Schoenfield: There is a definite self-referential loop in my analysis of work. One of the targets of the political economists and the periodical workers whom I am studying is the development of a professional class. One way of defining a professional class is that it is composed of people who produce words rather than something else. One can still see, in certain organizations, the dependence of professionalization on writing. A friend of mine has done some research on professionalization in organizations. For example, engineers, in professionalizing, did not do more engineering, like building more bridges; they started forming organizations that produced newsletters, papers, and conferences. In other words, what it meant to professionalize a certain profession was to make that profession produce more words than it used to.
Cornfield: One of the historical reasons why tenure as an institution exists in U.S. universities is to promote the academic freedom of the professor by removing the work connection between the professor and the university as employer. The "absence" of a paid work connection through tenure frees the academic to think about what he or she wants to think about.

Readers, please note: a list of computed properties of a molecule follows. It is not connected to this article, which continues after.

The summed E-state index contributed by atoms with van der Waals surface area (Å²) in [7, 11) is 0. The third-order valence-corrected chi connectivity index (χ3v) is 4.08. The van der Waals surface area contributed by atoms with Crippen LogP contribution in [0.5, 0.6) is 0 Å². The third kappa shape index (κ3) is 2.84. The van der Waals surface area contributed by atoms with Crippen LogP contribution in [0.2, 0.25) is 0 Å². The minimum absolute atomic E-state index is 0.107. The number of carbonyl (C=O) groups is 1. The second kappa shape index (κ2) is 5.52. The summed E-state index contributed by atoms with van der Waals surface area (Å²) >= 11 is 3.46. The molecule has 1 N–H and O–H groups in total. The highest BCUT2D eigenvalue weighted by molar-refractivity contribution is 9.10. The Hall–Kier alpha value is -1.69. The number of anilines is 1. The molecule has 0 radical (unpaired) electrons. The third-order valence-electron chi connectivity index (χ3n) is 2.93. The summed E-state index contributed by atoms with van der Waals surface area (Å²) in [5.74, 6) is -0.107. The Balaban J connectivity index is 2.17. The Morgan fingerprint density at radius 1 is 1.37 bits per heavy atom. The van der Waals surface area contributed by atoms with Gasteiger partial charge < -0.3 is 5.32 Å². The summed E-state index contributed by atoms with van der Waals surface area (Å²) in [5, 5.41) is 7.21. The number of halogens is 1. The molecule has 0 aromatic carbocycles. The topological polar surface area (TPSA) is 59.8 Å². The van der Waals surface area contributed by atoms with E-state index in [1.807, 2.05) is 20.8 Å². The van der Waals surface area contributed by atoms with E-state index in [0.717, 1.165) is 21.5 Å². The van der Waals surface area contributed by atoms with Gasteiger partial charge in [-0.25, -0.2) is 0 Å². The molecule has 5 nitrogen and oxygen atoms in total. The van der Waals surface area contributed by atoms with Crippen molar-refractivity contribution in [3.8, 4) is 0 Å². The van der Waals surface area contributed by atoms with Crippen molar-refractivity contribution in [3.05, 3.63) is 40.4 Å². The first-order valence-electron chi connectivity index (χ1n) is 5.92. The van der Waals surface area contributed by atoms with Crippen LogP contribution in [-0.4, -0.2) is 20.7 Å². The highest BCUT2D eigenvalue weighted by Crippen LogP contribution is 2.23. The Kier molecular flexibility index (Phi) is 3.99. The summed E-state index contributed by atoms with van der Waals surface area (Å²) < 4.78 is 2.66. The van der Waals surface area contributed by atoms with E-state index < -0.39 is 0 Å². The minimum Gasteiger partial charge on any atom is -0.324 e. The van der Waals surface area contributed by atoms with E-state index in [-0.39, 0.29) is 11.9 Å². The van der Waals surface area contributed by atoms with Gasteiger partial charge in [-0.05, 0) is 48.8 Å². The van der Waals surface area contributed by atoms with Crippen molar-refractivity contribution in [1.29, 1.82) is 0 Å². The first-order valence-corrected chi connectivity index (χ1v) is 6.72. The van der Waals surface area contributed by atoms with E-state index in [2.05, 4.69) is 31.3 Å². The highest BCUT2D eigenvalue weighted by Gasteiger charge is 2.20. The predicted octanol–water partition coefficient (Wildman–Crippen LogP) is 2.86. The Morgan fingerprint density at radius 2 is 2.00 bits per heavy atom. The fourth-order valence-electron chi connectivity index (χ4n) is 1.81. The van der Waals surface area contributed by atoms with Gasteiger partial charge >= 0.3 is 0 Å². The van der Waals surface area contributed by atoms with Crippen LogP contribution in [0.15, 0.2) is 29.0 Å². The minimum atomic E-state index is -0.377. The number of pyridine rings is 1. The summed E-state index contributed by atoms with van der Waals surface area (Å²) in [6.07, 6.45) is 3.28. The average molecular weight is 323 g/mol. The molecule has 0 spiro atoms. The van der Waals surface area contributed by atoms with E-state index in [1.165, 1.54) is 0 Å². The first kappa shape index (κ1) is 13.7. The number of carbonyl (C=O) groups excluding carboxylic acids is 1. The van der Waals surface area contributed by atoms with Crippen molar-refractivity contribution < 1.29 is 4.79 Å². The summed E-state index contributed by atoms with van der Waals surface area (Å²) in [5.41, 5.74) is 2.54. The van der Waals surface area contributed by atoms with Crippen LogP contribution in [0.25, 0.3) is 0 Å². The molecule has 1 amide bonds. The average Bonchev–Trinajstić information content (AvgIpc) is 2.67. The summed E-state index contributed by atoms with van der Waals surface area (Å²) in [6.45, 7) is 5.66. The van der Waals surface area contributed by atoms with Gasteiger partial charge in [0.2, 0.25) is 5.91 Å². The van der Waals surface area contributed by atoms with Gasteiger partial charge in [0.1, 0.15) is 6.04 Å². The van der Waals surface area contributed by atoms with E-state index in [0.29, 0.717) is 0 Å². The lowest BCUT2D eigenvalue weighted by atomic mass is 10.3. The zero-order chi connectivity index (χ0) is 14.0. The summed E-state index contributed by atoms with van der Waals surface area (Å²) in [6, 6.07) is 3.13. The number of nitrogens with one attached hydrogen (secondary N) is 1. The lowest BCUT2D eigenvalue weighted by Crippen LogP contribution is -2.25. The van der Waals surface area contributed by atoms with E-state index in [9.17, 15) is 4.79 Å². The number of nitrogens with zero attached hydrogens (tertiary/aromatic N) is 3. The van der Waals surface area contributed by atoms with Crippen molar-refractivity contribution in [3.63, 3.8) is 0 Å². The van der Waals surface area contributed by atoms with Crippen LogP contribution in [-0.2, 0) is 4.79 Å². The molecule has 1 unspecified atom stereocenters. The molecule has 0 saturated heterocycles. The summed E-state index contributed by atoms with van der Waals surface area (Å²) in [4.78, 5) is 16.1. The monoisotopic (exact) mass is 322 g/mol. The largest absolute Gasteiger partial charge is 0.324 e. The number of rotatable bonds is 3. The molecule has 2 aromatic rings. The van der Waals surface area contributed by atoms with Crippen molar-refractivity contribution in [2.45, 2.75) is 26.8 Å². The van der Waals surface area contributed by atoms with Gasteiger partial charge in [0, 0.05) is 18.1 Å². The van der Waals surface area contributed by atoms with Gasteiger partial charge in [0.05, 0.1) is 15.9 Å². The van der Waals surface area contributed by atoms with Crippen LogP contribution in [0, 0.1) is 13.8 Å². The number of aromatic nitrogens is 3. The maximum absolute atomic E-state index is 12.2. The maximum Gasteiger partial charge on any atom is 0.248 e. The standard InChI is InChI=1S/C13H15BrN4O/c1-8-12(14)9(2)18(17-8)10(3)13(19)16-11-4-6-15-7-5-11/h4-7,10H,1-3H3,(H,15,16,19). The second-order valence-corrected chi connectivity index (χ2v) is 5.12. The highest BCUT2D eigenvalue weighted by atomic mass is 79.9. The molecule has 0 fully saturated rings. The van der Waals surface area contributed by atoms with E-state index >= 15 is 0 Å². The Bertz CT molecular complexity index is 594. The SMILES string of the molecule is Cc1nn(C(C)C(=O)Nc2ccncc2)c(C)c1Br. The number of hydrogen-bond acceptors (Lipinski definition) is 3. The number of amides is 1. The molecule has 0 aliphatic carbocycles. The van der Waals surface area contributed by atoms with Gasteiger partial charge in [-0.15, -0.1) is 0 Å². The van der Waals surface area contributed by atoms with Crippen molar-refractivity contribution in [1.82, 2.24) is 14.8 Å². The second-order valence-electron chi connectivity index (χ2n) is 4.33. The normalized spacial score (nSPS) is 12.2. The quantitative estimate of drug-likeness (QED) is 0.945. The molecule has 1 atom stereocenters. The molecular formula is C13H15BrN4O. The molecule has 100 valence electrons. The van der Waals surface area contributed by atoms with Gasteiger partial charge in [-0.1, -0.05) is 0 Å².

Schoenfield: One of the weird things about academic work is that if you ask someone, "What are you being paid to do?" there are a lot of ways that question can be understood. One answer is, "I am being paid to teach, but I also have to do research," or vice versa. Another is, "I am paid directly to do a, b, and c and only indirectly to do d and e." There is a question of what is actually being counted as work and what is considered a moral obligation instead. When someone wants you to review a book, the tag line is always something like, "We appreciate this service to the professional community," as if this is a moral obligation that stands outside what you are being paid to do.